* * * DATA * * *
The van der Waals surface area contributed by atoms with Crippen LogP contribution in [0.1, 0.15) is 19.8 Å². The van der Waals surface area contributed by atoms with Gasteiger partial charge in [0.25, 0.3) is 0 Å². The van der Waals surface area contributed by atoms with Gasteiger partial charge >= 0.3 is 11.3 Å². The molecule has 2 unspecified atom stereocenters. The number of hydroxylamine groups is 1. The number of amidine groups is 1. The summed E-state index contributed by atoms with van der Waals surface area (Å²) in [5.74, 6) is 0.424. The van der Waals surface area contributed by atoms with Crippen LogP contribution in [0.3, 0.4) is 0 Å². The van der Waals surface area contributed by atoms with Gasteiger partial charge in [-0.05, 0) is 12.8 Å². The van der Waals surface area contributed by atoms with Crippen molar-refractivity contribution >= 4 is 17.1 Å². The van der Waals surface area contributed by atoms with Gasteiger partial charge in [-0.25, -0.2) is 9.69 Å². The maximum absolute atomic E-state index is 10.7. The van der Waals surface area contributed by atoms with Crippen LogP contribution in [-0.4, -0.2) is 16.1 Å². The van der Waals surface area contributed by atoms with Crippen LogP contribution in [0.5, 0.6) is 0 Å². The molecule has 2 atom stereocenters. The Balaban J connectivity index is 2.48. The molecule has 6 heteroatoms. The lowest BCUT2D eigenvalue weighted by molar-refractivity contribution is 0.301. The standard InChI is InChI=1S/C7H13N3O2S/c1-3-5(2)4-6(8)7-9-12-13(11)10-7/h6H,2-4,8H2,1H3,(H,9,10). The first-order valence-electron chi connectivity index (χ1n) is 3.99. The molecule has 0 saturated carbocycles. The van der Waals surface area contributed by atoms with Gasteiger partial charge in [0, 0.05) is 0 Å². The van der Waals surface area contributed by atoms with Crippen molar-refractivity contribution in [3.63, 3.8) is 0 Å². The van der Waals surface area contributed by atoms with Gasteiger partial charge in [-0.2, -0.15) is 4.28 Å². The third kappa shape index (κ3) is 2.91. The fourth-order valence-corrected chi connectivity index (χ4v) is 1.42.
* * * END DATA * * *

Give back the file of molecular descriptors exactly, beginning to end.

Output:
The van der Waals surface area contributed by atoms with Crippen LogP contribution in [0.1, 0.15) is 19.8 Å². The van der Waals surface area contributed by atoms with Gasteiger partial charge in [0.25, 0.3) is 0 Å². The van der Waals surface area contributed by atoms with Gasteiger partial charge >= 0.3 is 11.3 Å². The molecule has 2 unspecified atom stereocenters. The number of hydroxylamine groups is 1. The number of amidine groups is 1. The summed E-state index contributed by atoms with van der Waals surface area (Å²) in [5.74, 6) is 0.424. The van der Waals surface area contributed by atoms with Crippen LogP contribution in [0.3, 0.4) is 0 Å². The van der Waals surface area contributed by atoms with Gasteiger partial charge in [-0.05, 0) is 12.8 Å². The van der Waals surface area contributed by atoms with Crippen molar-refractivity contribution >= 4 is 17.1 Å². The van der Waals surface area contributed by atoms with Gasteiger partial charge in [-0.25, -0.2) is 9.69 Å². The maximum absolute atomic E-state index is 10.7. The van der Waals surface area contributed by atoms with Crippen LogP contribution in [-0.4, -0.2) is 16.1 Å². The van der Waals surface area contributed by atoms with Crippen LogP contribution in [0.5, 0.6) is 0 Å². The molecule has 2 atom stereocenters. The Balaban J connectivity index is 2.48. The molecule has 6 heteroatoms. The lowest BCUT2D eigenvalue weighted by molar-refractivity contribution is 0.301. The standard InChI is InChI=1S/C7H13N3O2S/c1-3-5(2)4-6(8)7-9-12-13(11)10-7/h6H,2-4,8H2,1H3,(H,9,10). The first-order valence-electron chi connectivity index (χ1n) is 3.99. The molecule has 0 saturated carbocycles. The van der Waals surface area contributed by atoms with Gasteiger partial charge in [0, 0.05) is 0 Å². The van der Waals surface area contributed by atoms with Crippen molar-refractivity contribution in [3.63, 3.8) is 0 Å². The van der Waals surface area contributed by atoms with Gasteiger partial charge in [-0.2, -0.15) is 4.28 Å². The third kappa shape index (κ3) is 2.91. The fourth-order valence-corrected chi connectivity index (χ4v) is 1.42.